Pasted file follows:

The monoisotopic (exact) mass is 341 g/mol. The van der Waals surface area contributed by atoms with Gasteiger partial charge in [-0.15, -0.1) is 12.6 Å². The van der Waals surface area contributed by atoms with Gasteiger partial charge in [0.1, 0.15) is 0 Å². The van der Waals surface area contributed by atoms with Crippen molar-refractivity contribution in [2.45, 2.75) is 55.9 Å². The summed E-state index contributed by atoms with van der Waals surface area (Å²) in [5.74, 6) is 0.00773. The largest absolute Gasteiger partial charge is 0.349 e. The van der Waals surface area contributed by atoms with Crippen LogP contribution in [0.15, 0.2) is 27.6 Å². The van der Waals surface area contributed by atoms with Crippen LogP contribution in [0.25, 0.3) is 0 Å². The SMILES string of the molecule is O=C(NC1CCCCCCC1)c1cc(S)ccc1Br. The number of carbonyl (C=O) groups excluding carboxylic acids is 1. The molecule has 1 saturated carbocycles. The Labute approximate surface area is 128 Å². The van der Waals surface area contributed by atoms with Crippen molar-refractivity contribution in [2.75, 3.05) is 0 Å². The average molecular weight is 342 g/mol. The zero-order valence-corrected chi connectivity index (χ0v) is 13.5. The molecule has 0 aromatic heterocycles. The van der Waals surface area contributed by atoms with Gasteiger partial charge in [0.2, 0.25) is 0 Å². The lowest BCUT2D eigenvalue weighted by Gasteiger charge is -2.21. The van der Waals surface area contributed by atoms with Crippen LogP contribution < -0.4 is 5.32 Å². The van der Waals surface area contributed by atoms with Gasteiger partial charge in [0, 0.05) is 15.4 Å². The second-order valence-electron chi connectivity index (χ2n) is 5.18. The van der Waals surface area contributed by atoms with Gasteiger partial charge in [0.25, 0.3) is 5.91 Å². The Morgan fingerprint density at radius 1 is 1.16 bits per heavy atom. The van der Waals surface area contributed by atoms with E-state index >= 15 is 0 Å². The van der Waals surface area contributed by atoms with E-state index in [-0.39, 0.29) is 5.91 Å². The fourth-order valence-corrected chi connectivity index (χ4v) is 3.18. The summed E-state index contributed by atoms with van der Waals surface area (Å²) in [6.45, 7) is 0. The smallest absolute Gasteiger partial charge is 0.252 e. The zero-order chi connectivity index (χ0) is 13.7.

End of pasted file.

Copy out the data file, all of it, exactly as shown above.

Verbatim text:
The monoisotopic (exact) mass is 341 g/mol. The van der Waals surface area contributed by atoms with Gasteiger partial charge in [-0.15, -0.1) is 12.6 Å². The van der Waals surface area contributed by atoms with Gasteiger partial charge in [0.1, 0.15) is 0 Å². The van der Waals surface area contributed by atoms with Crippen molar-refractivity contribution in [2.45, 2.75) is 55.9 Å². The summed E-state index contributed by atoms with van der Waals surface area (Å²) in [5.74, 6) is 0.00773. The largest absolute Gasteiger partial charge is 0.349 e. The van der Waals surface area contributed by atoms with Crippen LogP contribution in [0.15, 0.2) is 27.6 Å². The van der Waals surface area contributed by atoms with Crippen LogP contribution in [0.25, 0.3) is 0 Å². The SMILES string of the molecule is O=C(NC1CCCCCCC1)c1cc(S)ccc1Br. The number of carbonyl (C=O) groups excluding carboxylic acids is 1. The molecule has 1 saturated carbocycles. The Labute approximate surface area is 128 Å². The van der Waals surface area contributed by atoms with Crippen molar-refractivity contribution in [2.75, 3.05) is 0 Å². The average molecular weight is 342 g/mol. The zero-order valence-corrected chi connectivity index (χ0v) is 13.5. The molecule has 0 aromatic heterocycles. The van der Waals surface area contributed by atoms with Gasteiger partial charge in [0.2, 0.25) is 0 Å². The lowest BCUT2D eigenvalue weighted by Gasteiger charge is -2.21. The van der Waals surface area contributed by atoms with Crippen LogP contribution < -0.4 is 5.32 Å². The van der Waals surface area contributed by atoms with Gasteiger partial charge in [0, 0.05) is 15.4 Å². The second-order valence-electron chi connectivity index (χ2n) is 5.18. The van der Waals surface area contributed by atoms with Gasteiger partial charge in [0.25, 0.3) is 5.91 Å². The Morgan fingerprint density at radius 1 is 1.16 bits per heavy atom. The van der Waals surface area contributed by atoms with E-state index >= 15 is 0 Å². The van der Waals surface area contributed by atoms with E-state index in [-0.39, 0.29) is 5.91 Å². The fourth-order valence-corrected chi connectivity index (χ4v) is 3.18. The summed E-state index contributed by atoms with van der Waals surface area (Å²) in [6.45, 7) is 0. The smallest absolute Gasteiger partial charge is 0.252 e. The zero-order chi connectivity index (χ0) is 13.7.